You were brave. You let yourself love fully. You were vulnerable and open. And you were crushed when the person you gave your heart to abused your love.
Now, even though you want a healthy new relationship, it’s hard to trust that you won’t be hurt again.
By Dr. Lisa Marie Bobby, LMFT, BCC
It’s not just you
Does this sound familiar? It’s not just you. I’m a therapist as well as a dating coach, and as such, I’m well aware that many people re-entering the dating field after a bad experience are understandably cautious. They have seen the darkness and felt the risk of loving.
More most this isn’t just an intellectual decision, it’s a feeling. You might genuinely want to date, but find it hard to feel excited about anyone you meet. Or you lose any emerging feelings of attraction for them over the slightest thing. Our you just feel flat, and exhausted when you think about dating.
On some level, you know you’re protecting yourself from being hurt again, but you can’t control the way you feel. It’s like knowing you should eat a healthy meal, but having absolutely no appetite. What to do?
How to trust again
Here’s how: You don’t have to trust another person. You have to trust yourself.
When you are confident in your good judgment, in your ability to protect yourself, and in your clarity about your needs, you have nothing to fear from other people. When you feel safe, when you feel strong, your excitement about possibilities naturally increases. You’re free to feel attraction, and even hope.
Many of the clients I work with who have been traumatized by past relationships feel that the primary betrayal they experienced was their betrayal of themselves. They accepted things they shouldn’t have. They tolerated mistreatment for too long. They dismissed their inner wisdom, and suffered the consequences.
Now they don’t trust themselves not to make the same mistakes again.
Daring to trust again requires radical honesty
Have you learned from the past? Have you done an inventory of the relationship that broke your heart? Do you sincerely believe that you are worthy of love and respect?
Do you know how to keep yourself safe from people who can’t or won’t love you well? Do you know how to tell the difference between healthy people and unhealthy people? Do you know what a healthy relationship is?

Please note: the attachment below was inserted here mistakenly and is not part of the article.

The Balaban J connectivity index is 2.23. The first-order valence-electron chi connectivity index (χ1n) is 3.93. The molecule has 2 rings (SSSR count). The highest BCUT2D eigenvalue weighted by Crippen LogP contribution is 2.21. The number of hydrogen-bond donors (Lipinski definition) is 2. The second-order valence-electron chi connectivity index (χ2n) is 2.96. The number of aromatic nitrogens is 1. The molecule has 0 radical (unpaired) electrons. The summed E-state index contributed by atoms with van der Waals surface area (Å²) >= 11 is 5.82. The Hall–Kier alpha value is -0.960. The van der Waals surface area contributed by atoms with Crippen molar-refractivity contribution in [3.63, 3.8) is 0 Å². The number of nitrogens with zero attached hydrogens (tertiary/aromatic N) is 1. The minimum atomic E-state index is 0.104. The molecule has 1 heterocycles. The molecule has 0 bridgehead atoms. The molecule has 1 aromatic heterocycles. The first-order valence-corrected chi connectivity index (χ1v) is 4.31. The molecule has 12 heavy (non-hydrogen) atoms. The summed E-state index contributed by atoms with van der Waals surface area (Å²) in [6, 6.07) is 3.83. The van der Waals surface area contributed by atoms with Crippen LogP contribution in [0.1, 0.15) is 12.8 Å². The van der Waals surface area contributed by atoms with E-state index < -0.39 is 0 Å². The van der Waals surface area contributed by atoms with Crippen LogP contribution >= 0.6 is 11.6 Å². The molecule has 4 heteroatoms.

These are all big, complicated questions. However, when the answer to those questions is “Yes,” you have nothing to fear in meeting new people. When you trust yourself to tell the difference between a keeper and a throwback, dating becomes fun again. When you are able to quickly identify and cut loose the ones who are not worthy of your love you will always be safe.
If you’re finding it hard to put yourself back out there, it could mean that you haven’t restored trust yourself yet.
Repairing your confidence
Here’s how to start repairing your confidence in your own judgment — do an inventory of your past relationship by answering these questions:
1. What did you learn about what you must have in a healthy partnership?
2. What were early warning signs that you see now, looking back, that you overlooked at the time?
4. Did your strong feelings for your ex lead you to compromise your values? What are those values?
4. What was your quiet, “wise voice” inside of you telling you about the relationship that you chose to not listen to?
5. If you had a time machine and knew then what you know now, what would you have done differently in order to protect yourself?
Daring to trust someone again
Daring to trust again, like all things, is an invitation to growth. You have the power to create the life and the love that you want. Consider that your heartbreak, as awful as it was, is an invitation for you to learn, grow, and become stronger and wiser.
The courage to trust again requires trusting yourself. You have the power to go slow, and choose not to let your feelings overwhelm your inner wisdom. Remind yourself that it takes a long time to get to know people, and that character is revealed over time. Stay true to your values, and yourself.
You will feel stronger and more empowered when you remind yourself of these truths:
You don’t need to immediately trust other people when you trust yourself to make good decisions. And you are worthy of love and respect.
With those intentions firmly in mind, you’re going to date with confidence — and find a new partner who is worthy of your love and respect, too.
Dr. Lisa Marie Bobby, LMFT, BCC is the founder of Growing Self Counseling and Coaching in Denver, Colorado, author of “Exaholics: Breaking Your Addiction to Your Ex Love,” and the host of The Love, Happiness and Success Podcast. This article originally appeared on Myria.com.